but not to the rain,
my mind full of money—
a little green chamber.


Erasure poem derived from The Diary of Samuel Pepys, Wednesday 13 November 1661.

At the office all the morning. Dined at home alone. So abroad with Sir W. Pen. My wife and I to “Bartholomew Fayre,” with puppets which I had seen once before, and the play without puppets often, but though I love the play as much as ever I did, yet I do not like the puppets at all, but think it to be a lessening to it. Thence to the Greyhound in Fleet Street, and there drank some raspberry sack and eat some sasages, and so home very merry.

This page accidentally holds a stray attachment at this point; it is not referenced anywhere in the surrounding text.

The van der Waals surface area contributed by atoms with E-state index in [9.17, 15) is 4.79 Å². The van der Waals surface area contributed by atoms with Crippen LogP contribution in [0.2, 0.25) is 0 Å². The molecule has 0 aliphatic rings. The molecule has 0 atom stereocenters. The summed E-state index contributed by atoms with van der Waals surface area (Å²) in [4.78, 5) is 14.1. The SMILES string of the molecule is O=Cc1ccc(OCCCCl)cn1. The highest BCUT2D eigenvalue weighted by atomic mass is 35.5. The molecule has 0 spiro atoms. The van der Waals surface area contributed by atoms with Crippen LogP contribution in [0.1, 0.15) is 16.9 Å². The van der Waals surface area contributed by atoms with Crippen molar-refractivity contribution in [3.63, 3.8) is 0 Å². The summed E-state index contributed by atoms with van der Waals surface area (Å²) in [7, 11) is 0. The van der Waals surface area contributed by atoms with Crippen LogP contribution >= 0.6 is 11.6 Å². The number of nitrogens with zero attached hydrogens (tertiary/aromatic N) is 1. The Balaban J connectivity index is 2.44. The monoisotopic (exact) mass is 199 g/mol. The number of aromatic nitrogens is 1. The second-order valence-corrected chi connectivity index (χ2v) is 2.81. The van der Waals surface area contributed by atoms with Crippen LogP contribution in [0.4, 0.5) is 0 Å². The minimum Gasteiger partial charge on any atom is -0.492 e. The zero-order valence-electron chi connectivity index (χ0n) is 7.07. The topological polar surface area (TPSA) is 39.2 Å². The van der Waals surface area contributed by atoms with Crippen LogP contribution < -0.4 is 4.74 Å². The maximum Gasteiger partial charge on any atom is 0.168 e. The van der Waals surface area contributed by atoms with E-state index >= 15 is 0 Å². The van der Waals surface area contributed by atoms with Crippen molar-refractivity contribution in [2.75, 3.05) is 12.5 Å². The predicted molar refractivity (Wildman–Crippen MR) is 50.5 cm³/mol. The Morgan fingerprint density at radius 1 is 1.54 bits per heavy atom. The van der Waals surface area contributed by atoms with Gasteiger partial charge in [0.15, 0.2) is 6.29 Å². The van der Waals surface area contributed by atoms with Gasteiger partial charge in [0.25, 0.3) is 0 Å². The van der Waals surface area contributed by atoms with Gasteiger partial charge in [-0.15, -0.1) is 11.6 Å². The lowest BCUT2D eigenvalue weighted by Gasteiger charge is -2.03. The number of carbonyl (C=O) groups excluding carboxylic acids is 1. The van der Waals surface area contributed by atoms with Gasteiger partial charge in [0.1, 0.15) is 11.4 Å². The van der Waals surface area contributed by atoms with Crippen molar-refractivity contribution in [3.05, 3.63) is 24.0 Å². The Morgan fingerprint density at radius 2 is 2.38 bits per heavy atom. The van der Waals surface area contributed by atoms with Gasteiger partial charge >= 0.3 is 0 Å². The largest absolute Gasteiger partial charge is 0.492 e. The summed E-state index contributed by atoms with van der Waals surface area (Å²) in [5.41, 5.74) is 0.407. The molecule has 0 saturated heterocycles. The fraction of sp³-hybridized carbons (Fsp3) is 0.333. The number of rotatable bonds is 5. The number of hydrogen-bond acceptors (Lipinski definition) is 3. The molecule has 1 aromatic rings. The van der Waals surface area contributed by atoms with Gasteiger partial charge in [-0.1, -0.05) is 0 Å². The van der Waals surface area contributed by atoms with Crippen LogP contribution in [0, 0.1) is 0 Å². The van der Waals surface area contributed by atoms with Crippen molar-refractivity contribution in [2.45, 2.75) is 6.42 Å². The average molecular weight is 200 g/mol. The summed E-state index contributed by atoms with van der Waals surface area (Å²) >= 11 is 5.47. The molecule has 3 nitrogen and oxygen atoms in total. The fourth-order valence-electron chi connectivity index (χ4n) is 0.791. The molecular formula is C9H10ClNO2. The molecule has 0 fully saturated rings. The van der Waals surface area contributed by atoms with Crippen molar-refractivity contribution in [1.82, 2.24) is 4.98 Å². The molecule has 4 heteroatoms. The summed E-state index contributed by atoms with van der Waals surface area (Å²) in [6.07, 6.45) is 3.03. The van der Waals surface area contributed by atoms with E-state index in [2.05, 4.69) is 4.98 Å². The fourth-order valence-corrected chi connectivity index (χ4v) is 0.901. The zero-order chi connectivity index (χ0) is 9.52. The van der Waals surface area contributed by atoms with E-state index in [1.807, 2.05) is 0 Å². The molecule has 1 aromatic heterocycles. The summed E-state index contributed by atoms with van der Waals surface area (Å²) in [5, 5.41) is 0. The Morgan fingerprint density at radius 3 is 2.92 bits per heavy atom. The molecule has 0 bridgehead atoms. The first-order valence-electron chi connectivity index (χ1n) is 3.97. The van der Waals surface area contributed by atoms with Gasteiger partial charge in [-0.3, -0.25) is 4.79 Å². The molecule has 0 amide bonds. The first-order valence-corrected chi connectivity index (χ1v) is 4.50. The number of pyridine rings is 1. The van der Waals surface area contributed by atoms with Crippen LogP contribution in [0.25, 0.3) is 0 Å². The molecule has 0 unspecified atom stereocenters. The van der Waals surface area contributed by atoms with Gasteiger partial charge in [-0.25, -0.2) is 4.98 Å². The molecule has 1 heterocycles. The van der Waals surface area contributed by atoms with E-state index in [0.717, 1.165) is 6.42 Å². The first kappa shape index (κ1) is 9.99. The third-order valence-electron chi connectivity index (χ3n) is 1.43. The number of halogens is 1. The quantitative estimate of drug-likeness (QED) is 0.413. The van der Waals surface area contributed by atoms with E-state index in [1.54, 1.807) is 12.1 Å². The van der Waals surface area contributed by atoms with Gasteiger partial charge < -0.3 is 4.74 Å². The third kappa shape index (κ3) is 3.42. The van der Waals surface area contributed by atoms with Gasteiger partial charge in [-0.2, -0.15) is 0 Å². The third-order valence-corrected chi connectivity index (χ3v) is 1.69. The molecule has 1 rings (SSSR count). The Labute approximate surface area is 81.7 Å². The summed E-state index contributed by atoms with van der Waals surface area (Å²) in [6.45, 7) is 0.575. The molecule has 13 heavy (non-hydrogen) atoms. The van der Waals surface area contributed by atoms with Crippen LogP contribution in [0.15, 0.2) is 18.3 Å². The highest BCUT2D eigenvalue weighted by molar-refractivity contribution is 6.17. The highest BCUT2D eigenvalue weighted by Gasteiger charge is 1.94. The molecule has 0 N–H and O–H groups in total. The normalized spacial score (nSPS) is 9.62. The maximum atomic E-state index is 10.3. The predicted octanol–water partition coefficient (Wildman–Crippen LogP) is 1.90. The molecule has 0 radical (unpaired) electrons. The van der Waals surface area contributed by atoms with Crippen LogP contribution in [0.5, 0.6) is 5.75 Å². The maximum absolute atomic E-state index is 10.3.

This day Holmes come to town; and we do expect hourly to hear what usage he hath from the Duke and the King about this late business of letting the Swedish Embassador go by him without striking his flag.

At the office, a play
with puppets. But
like puppets we do expect
a letting go.


Erasure poem derived from The Diary of Samuel Pepys, Tuesday 12 November 1661.